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Computational and Mathematical Methods in Medicine
Volume 2013 (2013), Article ID 625729, 7 pages
http://dx.doi.org/10.1155/2013/625729
Research Article

Application of Design of Experiment for Floating Drug Delivery of Tapentadol Hydrochloride

1MAEER's Maharashtra Institute of Pharmacy, MIT Campus, Paud Road, Kothrud, Pune, Maharashtra 411038, India
2Department of Pharmaceutics, MAEER's Maharashtra Institute of Pharmacy, MIT Campus, S.No. 124, Kothrud, Pune, Maharashtra 411038, India

Received 16 May 2013; Accepted 11 June 2013

Academic Editor: Sophia Kossida

Copyright © 2013 Swati C. Jagdale et al. This is an open access article distributed under the Creative Commons Attribution License, which permits unrestricted use, distribution, and reproduction in any medium, provided the original work is properly cited.

Abstract

The aim of the present study was to apply design of experiment (DOE) to optimize floating drug delivery of tapentadol hydrochloride. Tapentadol hydrochloride is a synthetic opioid used as a centrally acting analgesic and effective in both experimental and clinical pain. The half-life of the drug is about 4 hours and oral dose is 50 to 250 mg twice a day. For optimization 32 full factorial design was employed for formulation of tapentadol hydrochloride tablets. Sodium bicarbonate was incorporated as a gas-generating agent. Combination of polymers Xanthan gum and Locust bean gum was used to achieve controlled release effect. The concentration of polymers was considered as the independent variables and dependent variables were floating lag time and swelling index of the tablets. From the factorial batches, it was observed that formulation containing combination of 20% sodium bicarbonate and 10% citric acid shows optimum floating ability whereas the formulation containing 20% Xanthan gum and 28% Locust bean gum shows optimum sustained drug release pattern with adequate floating.

1. Introduction

Oral administration is the most convenient and preferred means of any drug delivery to the systematic circulation. Oral controlled release drug delivery has recently been of increasing interest in pharmaceutical field to achieve improved therapeutic advantages, such as ease of dosing administration, patient compliance, and flexibility in formulation. Drugs that are easily absorbed from gastrointestinal tract (GIT) and have short half-lives are eliminated quickly from the systemic circulation. Frequent dosing of these drugs is required to achieve suitable therapeutic activity [1]. Various oral controlled delivery systems have been designed which can overcome the problems of unpredictable gastric emptying due to physiological problems and presence of food and also release the drug to maintain its plasma concentration for a longer period of time. This has led to the development of oral gastro-retentive dosage forms. This dosage form improves bioavailability, therapeutic efficacy and may allow a reduction in the dose because of steady therapeutic levels of drug [2]. Gastro-retentive drug delivery system is commonly employed for the formulation of controlled release drug delivery in stomach. Among the various approaches for formulating the gastro-retentive drug delivery system, floating system is one of the most commonly used. Floating system involves the gas-forming agent that helps in keeping the formulation in buoyant state and hence avoids its passage through stomach facilitating the controlled release of drug from formulation [3]. Tapentadol is a centrally acting analgesic with a low affinity for opioid receptors. Tapentadol is a synthetic codeine analogue that is a weak mu-opioid receptor agonist. Part of its analgesic effect is produced by inhibition of uptake of norepinephrine and 5-hydroxytryptamine. In the treatment of mild-to-moderate pain, tapentadol is as effective as morphine or meperidine. The half-life of the drug is about 4 hours and the approximate equianalgesic dose is 50–250 mg twice a day [4]. Tapentadol is available in market as immediate release tablet for the treatment of acute pain [5]. Hence for the treatment of chronic and moderate pain a floating controlled release formulation was prepared. Tapentadol hydrochloride is freely soluble in water; hence release-retarding polymers such as Xanthan gum and Locust bean gum play an important role in controlling the release of tapentadol from the formulation. The floating of the formulation can be achieved by incorporating gas-generating agent such as sodium bicarbonate and citric acid.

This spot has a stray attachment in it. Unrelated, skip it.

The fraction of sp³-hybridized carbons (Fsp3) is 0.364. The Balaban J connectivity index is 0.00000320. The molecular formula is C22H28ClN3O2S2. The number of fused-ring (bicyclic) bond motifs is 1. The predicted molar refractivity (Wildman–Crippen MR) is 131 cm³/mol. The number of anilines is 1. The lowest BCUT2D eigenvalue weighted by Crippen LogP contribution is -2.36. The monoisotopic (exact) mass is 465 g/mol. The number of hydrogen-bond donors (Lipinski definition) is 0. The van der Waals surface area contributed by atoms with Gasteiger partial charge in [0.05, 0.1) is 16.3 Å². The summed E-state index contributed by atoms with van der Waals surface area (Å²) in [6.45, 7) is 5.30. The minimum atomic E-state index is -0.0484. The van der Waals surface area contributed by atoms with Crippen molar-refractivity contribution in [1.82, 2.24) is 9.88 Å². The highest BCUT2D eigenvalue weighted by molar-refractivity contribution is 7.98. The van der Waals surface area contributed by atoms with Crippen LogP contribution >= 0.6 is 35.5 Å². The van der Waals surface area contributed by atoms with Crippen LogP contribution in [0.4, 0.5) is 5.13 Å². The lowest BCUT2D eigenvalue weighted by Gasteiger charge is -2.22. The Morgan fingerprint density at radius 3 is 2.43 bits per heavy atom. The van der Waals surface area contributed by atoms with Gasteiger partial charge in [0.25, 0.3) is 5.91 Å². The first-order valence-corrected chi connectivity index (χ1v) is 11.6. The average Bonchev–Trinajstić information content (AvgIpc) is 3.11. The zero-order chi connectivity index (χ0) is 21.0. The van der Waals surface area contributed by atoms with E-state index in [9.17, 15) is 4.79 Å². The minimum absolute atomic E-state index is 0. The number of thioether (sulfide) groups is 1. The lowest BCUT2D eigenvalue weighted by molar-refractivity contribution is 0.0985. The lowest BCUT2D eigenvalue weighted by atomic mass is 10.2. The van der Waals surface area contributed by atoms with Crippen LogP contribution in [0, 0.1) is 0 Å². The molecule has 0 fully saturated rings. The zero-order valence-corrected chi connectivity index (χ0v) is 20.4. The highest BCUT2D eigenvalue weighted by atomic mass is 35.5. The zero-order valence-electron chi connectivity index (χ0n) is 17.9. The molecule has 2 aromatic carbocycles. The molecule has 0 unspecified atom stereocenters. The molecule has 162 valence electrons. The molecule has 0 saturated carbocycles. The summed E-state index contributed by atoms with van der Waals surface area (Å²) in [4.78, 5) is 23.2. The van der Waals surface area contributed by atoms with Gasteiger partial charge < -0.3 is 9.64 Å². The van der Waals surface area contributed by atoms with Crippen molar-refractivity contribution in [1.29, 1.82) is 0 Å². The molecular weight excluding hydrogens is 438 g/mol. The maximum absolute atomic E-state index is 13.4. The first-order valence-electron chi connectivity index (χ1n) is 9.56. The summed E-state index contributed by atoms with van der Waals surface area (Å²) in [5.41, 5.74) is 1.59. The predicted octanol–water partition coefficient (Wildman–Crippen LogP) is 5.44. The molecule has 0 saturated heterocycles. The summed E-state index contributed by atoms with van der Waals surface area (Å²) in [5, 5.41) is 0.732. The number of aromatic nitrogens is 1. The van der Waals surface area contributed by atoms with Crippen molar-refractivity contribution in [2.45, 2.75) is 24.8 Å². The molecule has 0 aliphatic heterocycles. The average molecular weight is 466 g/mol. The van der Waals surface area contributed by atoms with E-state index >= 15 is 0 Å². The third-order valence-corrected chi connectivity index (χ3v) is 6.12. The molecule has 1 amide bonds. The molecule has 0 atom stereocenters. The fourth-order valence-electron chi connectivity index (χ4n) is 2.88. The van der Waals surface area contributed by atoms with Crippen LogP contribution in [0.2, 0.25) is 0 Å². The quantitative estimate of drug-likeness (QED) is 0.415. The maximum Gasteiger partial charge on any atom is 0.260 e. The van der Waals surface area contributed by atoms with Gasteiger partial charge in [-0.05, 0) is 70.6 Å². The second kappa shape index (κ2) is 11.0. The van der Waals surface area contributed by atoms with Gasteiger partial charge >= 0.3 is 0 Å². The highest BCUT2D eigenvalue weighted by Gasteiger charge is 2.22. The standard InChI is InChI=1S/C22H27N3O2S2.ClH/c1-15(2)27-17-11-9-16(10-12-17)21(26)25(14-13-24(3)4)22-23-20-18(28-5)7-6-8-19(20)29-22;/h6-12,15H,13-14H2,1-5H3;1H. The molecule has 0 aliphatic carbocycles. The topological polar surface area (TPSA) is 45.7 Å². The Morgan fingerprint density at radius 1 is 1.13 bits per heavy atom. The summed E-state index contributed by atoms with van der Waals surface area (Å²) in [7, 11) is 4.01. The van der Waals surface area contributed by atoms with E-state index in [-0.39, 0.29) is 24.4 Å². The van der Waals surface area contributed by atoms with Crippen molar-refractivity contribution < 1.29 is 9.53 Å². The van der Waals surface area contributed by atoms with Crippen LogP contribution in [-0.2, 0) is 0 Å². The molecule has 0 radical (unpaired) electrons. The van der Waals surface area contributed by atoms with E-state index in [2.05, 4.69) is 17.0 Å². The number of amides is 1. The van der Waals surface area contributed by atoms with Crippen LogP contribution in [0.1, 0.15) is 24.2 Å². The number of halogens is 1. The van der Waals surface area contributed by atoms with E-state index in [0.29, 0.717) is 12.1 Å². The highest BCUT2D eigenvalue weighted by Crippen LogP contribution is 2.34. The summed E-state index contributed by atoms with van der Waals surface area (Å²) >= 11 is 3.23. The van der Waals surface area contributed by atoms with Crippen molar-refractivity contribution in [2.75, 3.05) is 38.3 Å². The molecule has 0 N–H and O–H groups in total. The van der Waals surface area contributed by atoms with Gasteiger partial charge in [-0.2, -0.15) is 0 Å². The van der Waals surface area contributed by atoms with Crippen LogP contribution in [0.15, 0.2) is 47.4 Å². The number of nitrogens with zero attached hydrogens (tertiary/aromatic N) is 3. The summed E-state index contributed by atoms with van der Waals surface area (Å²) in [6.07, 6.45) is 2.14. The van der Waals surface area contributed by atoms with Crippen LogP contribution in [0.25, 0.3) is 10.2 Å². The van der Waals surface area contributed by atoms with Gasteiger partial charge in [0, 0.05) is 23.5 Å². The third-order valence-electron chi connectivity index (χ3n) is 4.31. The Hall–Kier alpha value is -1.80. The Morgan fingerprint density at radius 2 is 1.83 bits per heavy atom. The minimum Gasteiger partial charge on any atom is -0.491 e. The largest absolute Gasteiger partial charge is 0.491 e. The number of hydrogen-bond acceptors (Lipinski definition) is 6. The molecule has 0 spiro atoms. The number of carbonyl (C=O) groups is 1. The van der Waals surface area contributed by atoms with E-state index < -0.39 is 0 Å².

2. Materials and Methods

2.1. Materials

Tapentadol hydrochloride was provided as a gift sample from JCPL, Jalgaon, and Xanthan gum and Locust bean gum were obtained as a gift sample from Vapi Care Pharma Pvt Ltd., Vapi. Other excipients as sodium bicarbonate, mannitol, magnesium stearate, citric acid, and chemicals were of analytical grade and purchased from Pure Chem. Laboratories, Pune.